Switching Transient and Loss Analysis of GaN
The hard-switching turn-on transition for GaN HEMTs is shown in Image 5. Compared to Si MOSFETs, the absence of reverse recovery loss means a relatively clean channel current Id waveform.
A capacitive Eqoss loss is part of the hard-switching losses. For GaN HEMTs, the absence of the Qrr makes the Qoss noticeable although the value of the Qoss for GaN HEMTs is still the smallest among both Si and SiC MOSFETs. The Eoss loss is introduced by the capacitance self-discharging current of the switch device itself and Eqoss loss is introduced by the capacitance charging current from the opposite switch device. Image 6 shows the difference between hard switching-on loss distribution in Si MOSFETs vs. GaN E-HEMTs.
Eon/Eoff Scaling Method for GaN
The Eon of GaN E-HEMTs depends on the junction temperature (Tj). Also, the devices from GaN Systems are highly scalable. As a result, an Eon/Eoff scaling method for GaN can be used to obtain the Eon/Eoff at other operating conditions (different Vds, Tj, and Rg), by scaling the data from the initial operating conditions. Image 7 shows the step-by-step Eon/Eoff scaling procedure.
This approach mainly requires three steps for both Eon and Eoff scaling. For Eon, the first step is Rg scaling. Next is the Eqoss calculation and Vds scaling. The third step is Tj scaling.
For Eoff, the first step is Rg and Tj scaling, next is the Eoss calculation, and third is Vds scaling. In this analysis, the initial condition is defined as Vds=400V, Rg_on=10Ω, Rg_off=2Ω, and Tj=25°C. Note that the initial condition can be revised with an accurately measured Eon/Eoff curve.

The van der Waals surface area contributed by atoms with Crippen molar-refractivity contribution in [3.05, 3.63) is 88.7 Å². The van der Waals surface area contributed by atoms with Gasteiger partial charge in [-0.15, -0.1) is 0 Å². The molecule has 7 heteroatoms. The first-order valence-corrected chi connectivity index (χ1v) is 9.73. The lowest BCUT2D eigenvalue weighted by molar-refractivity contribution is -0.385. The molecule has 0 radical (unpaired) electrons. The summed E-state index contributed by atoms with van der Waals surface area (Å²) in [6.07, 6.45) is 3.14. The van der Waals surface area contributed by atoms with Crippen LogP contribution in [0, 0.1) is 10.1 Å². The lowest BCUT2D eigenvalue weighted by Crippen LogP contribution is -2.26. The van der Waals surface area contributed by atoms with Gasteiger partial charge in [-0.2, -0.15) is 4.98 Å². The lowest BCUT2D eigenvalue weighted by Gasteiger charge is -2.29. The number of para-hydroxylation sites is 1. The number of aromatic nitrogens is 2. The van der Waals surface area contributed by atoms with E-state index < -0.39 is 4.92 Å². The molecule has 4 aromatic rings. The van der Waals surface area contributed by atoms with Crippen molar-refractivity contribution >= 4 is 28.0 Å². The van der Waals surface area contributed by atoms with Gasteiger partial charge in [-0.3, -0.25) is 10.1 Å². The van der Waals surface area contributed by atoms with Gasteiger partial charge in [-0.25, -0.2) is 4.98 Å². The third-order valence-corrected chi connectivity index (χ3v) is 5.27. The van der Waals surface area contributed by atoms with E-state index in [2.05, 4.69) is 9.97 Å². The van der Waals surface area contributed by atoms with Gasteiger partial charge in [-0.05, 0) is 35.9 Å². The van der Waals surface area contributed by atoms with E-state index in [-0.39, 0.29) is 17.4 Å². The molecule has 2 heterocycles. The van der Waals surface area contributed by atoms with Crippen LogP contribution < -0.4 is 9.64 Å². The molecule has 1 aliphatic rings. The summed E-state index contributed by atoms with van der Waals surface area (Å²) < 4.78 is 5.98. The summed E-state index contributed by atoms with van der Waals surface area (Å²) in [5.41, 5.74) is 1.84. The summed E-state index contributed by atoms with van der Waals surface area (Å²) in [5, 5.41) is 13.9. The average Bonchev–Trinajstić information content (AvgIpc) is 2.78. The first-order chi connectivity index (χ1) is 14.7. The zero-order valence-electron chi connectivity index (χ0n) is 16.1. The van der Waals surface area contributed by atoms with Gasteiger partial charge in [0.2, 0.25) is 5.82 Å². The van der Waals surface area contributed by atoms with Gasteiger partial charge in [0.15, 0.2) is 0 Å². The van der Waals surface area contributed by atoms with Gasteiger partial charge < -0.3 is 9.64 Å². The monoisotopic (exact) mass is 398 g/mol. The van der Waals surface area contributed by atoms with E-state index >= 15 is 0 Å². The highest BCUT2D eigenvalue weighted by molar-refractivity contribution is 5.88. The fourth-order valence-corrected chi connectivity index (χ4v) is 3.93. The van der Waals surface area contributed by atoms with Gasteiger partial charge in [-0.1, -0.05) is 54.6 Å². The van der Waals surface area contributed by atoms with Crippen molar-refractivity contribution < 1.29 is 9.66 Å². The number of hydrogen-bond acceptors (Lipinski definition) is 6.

Trapping is a common problem in wide bandgap (WBG) semiconductors like GaN. It impacts the dynamic RDSon (Rdyn) of GaN devices. While Rdyn reduces with higher junction temperatures due to the GaN E-HEMT’s positive temperature coefficient, other factors that affect Rdyn include:
- Bias voltage
- Bias time
- Switching frequency
- Duty cycle
It should be noted that dynamic RDS(on) effects are negligible in steady state operation.
Moving to GaN
With proper design considerations, designing engineers can build power systems that have one-quarter of the power loss, size, and weight of Si-based solutions at a fraction of the cost. This second in a series GaN article, identified and discussed several key product characteristics and circuit aspects toward achieving those results.
Editor’s Note: Part III of this series by GaN Systems will discuss topologies based on gallium nitride technology as well as specific applications including wireless power.